The S&P BSE Sensex surged 368 points on Friday, the recovery after 970-point fall in this week earlier, to a day's high of 37,489.24 tracking the strongness in Indian rupee value against US dollar, lower crude oil prices, government's directive to oil marketers to book future prices of crude oil and positive Asian cues. Shares of ICICI Bank, Reliance Industries, HDFC Bank, ITC, Axis Bank, HDFC and SBI were the biggest positive point contributors to the benchmark index, as these stocks collectively added about 350 points. 

What triggered the sudden fall in indian market ? From July to September 2018, 2 of IL& FS 256 subsidiaries reported having trouble paying back loans and intercorporate deposits to other banks and lenders , resulting in RBI requesting its major shareholders to rescue it . In July 2018 , Hindu Business line reported that the road arm of IL & FS was having difficulty making payments due on its bonds . In the same month , Business standard reported that it's founder Ravi Parthsarathy would be leaving the firm . In September Economic Times reported that one of the IL & FS group of companies called IL& FS Financial services limited had default on its commercial paper payments .This led to an audit by RBI . IL& FS Financial services limited had defaulted on repaying about 450 Cr worth of intercorporate deposits to Small industrial development bank of India ( SIDBI ) . This created panic in investors and they also doubted other arms of the IL&FS . This resulted in sudden fall in stocks related to financial institutions such as DHFL, Indiabulls housing finance , Canfin homes etc . Not only financial services stocks got butchered but other sectors such as infrastructure stocks also got plummeted as IL& FS deals with funding of many sectors .

Preparation is key. The best time to react to any potential market crash is before it occurs. Not after. Reacting in the moment can lead to expensive and costly mistakes. For example, if you saw that socks were on sale, you'd be more interested in buying socks. However, when it comes to stocks, people take a different view. When stocks are on sale, as can occur in a market crash, then often investors' instincts are to run away. Thinking about your strategy ahead of time and writing it down, just in a couple of paragraphs, can be key. Then if the markets do crash, make sure to look at that document before you act.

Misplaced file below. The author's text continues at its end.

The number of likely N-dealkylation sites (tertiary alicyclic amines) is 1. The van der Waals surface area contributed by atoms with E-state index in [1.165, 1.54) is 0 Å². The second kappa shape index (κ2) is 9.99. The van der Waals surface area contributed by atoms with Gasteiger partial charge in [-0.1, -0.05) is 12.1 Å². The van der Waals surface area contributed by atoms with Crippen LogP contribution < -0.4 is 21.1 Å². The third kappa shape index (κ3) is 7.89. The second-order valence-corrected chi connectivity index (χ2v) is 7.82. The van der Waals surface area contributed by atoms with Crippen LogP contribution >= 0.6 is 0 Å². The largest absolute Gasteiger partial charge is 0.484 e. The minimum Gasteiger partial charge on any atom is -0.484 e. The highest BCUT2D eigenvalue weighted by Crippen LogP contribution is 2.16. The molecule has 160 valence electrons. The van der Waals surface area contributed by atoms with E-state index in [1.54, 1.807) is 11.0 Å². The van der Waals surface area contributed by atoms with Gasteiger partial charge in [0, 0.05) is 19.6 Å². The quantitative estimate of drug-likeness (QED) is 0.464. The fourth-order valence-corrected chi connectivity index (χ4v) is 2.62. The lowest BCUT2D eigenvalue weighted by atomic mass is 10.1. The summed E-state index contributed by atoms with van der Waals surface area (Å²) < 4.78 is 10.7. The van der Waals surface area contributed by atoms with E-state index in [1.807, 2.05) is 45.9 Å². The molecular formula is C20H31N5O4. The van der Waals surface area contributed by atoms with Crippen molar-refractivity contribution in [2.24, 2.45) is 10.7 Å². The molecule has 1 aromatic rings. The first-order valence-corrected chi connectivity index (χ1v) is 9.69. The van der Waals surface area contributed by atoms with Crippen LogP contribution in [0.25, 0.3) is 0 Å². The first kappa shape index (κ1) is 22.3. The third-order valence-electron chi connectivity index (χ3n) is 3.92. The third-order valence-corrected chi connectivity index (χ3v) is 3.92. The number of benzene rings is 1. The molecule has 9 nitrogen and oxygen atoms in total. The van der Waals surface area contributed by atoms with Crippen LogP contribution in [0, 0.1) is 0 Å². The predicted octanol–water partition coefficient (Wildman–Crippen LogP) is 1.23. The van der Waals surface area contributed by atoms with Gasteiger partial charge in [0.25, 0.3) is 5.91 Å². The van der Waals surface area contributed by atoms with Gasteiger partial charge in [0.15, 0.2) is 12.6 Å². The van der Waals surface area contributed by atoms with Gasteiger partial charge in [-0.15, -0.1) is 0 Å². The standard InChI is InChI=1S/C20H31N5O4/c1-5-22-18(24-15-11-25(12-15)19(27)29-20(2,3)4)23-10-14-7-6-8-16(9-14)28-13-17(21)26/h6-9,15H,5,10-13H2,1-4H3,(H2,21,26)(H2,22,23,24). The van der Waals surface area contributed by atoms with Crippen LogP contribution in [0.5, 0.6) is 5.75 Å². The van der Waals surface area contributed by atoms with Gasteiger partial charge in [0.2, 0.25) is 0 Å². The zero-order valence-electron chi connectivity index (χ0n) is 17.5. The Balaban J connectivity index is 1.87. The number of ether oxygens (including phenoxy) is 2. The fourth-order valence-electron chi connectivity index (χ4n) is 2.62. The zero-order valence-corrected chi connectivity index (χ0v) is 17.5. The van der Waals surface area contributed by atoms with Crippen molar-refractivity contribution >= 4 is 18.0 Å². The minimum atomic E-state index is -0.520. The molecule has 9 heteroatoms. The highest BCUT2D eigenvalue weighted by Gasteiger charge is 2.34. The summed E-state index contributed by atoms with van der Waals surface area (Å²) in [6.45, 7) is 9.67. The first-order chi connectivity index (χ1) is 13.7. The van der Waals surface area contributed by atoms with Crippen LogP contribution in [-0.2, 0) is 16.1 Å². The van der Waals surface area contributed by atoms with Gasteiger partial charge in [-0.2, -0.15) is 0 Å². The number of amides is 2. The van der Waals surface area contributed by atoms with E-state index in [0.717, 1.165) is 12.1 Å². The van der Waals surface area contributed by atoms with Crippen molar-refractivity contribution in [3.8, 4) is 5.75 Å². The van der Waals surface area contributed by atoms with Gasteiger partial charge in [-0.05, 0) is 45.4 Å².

The crash on October 19, 1987, a date that is also known as Black Monday, was the climactic culmination of a market decline that had begun five days before on October 14. The DJIA fell 3.81 percent on October 14, followed by another 4.60 percent drop on Friday, October 16. On Black Monday, the Dow Jones Industrials Average plummeted 508 points, losing 22.6% of its value in one day. The S&P 500 dropped 20.4%, falling from 282.7 to 225.06. The NASDAQ Composite lost only 11.3%, not because of restraint on the part of sellers, but because the NASDAQ market system failed. Deluged with sell orders, many stocks on the NYSE faced trading halts and delays. Of the 2,257 NYSE-listed stocks, there were 195 trading delays and halts during the day.[27] The NASDAQ market fared much worse. Because of its reliance on a "market making" system that allowed market makers to withdraw from trading, liquidity in NASDAQ stocks dried up. Trading in many stocks encountered a pathological condition where the bid price for a stock exceeded the ask price. These "locked" conditions severely curtailed trading. On October 19, trading in Microsoft shares on the NASDAQ lasted a total of 54 minutes.
The May 6, 2010, Flash Crash,[1][2] also known as the Crash of 2:45, the 2010 Flash Crash or simply the Flash Crash, was a United States trillion-dollar[3] stock market crash, which started at 2:32 p.m. EDT and lasted for approximately 36 minutes.[4]:1 Stock indexes, such as the S&P 500, Dow Jones Industrial Average and Nasdaq Composite, collapsed and rebounded very rapidly.[4] The Dow Jones Industrial Average had its second biggest intraday point drop (from the opening) up to that point,[4] plunging 998.5 points (about 9%), most within minutes, only to recover a large part of the loss.[5][6] It was also the second-largest intraday point swing (difference between intraday high and intraday low) up to that point, at 1,010.14 points.[4][5][7][8] The prices of stocks, stock index futures, options and exchange-traded funds (ETFs) were volatile, thus trading volume spiked.[4]:3 A CFTC 2014 report described it as one of the most turbulent periods in the history of financial markets.[4]:1

Market crashes are far more common in our imagination than in reality. This is because they are vivid and scary events. Given our evolution, we are wired to worry about these sorts of vivid events. While, this may have been useful in helping us avoid getting eaten by tigers, it's less useful for rational, disciplined stock market investing. By thinking this topic through now, hopefully you're a little better prepared when the next crash hits.